Monday, December 13, 2010

Bought AXU $7.87 CDY $1.58 and Sold AGQ $147.00

Today I bought a couple of stocks and sold one. This is Alexco Resource Corp (AXU) which I bought for $7.87.

This is Cardero Resource Corp (CDY) which I bought for $1.58.

My sale was of Proshares Ultra Silver (AGQ) for $147.00.  I bought this position on Friday and was pleased to take a 6.8% gain from it today.  I will look for a lower re entry point, should the setup look favorable.

Click on any chart to ENLARGE

My TSI Trading record has been updated.


  1. Hi John,

    Thank you for all the time and energy you're putting into this. Could you please help me understand your methodology better by answering the questions following?

    1. What is the logic in entering a trade in AXU long with the TSI around zero and declining?

    2. In the Overview of the TSI section of this website you discuss entering a trade when the MA of the TSI crosses the TSI but the images on the blog don't show the MA nor is it offered by Can you explain?

    3. Do you have stop and/or exit rules and if so can you discuss them?

    Thanks again, Frank S.

  2. Thank you Frank for asking some very astute questions.

    Being perpetually inquisitive, I try zillions of experiments with indicators and particularly the TSI, to see if I can make a new discovery that would be both useful and profitable.

    Last week I was tearing apart the stock components of the GDX to see if I could detect new momentum information that would be useful in predicting the GDX price movement. For now it appears I was unable to make any new discoveries.

    This week I've begun to think about the effect of the (7,4), (13,7) and (25,13) TSI settings simultaneously generating signals at cycle lows. The AXU trade, as you may have noticed, had these three TSI settings overlay ed one another on a 2 hour chart.

    I am still along ways from understanding what I will eventually figure out, but the theory of mine goes like this: When the 3 settings all cluster together, that is a decisive turning point in price direction. And you will notice that the three TSI lines had in fact just previously been clustered and were now expanding northward when I bought AXU.

    Did the trade work? Nope. At least not in the short run. Perhaps it will when the three lines cluster (as they are now headed) on the daily chart. I will hold the stock as it is a miner and see what happens when this condition transpires on the daily chart.

    Using moving averages is one of the techniques one can successfully use with the TSI. I just don't use it as I am of the opinion that the trend line break technique yields the correct trade signal sooner.

    An advantage of the moving average technique, however, is that it may be programmed into an automated system fairly easily...whereas teaching a computer to draw accurate trend lines would seem to be a bit more complicated.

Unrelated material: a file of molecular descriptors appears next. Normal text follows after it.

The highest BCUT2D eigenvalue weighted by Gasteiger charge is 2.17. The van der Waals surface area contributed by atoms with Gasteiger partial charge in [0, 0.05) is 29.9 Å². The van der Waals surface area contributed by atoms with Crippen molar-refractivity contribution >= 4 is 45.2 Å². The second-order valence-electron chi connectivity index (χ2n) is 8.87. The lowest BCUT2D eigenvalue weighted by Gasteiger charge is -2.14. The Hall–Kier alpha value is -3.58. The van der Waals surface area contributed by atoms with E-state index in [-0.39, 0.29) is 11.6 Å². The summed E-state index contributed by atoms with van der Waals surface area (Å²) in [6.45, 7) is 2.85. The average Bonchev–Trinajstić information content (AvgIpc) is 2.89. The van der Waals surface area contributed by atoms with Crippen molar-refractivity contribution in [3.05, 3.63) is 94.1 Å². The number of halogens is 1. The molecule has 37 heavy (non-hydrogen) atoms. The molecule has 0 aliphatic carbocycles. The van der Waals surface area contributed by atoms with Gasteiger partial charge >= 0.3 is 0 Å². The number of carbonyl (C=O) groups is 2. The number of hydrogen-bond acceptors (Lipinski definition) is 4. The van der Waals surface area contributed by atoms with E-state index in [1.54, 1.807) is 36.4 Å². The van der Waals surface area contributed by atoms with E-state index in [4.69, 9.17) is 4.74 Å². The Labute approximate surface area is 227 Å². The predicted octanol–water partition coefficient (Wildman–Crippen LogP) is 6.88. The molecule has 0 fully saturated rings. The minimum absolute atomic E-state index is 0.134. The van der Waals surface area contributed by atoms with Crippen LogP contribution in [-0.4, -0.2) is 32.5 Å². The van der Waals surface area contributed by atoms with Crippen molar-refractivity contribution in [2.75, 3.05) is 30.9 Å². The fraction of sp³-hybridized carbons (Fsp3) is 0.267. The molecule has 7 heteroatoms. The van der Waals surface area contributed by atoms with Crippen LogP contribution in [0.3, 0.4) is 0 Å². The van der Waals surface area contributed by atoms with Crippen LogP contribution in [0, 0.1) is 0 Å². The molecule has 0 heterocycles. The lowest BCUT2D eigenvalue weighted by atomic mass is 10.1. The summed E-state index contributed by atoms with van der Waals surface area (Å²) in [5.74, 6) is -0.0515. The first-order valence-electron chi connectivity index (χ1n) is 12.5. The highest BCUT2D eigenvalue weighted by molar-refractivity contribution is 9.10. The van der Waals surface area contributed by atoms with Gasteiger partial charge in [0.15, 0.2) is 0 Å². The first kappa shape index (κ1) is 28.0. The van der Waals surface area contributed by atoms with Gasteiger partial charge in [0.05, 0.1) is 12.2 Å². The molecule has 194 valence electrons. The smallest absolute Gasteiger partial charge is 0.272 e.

Rules for selling. Ideally one would sell when the TSI has a trend line break or a negative divergence or a zero crossover or a moving average break. I am personally mindful of these techniques, but honestly I tend to sell before they come into play. I really like to take my money (gain) when they give it to me and leave nothing to chance that the market will take it back from me. I don't use stop orders, or anything of that sort, ever.

    Thanks again for the excellent questions!

  3. Thank you John for the very complete answer. May I ask you why you don't use stop orders?


  4. Frank - that's a good question and perhaps my answer will surprise you.

    I don't use stop orders because I believe we are in a secular bull market for precious metals. This means that when a mining position I own is under water, it will come back to become a profitable position if I am patient. And this indeed has been my experience over and over again.

    I never 'bet the house' on any one trade. So when I get far behind on a single trade I can afford to just let it have time to come back to at least break even, and usually for a profit.

    Now if I was trying to trade any thing other than precious metal mining stocks, that would be another thing. Nothing else is in a secular bull market. Nothing else is as 'guaranteed' to make money if one is patient.

    In fact, this logic precisely explains why so many people have done so poorly with their trading and pension fund investments over the past 10 years. Namely, people have not figured out that stocks, in general, are in a secular bear market. They continue to buy and hold (as worked up to 2001) and think if they wait long enough, they will be rewarded. NOT.

    So, did my answer surprise you as I thought it might?

  5. Well, no, only because I didn't have any expectations. Personally I feel uncomfortable without some sort of stop, no matter how deep. I'm not afraid of one position going south, I'm more concerned about some sharp exogenous shock to the system (terrorist attack, assassination, etc.) But that's just me. Thanks for the food for thought. Frank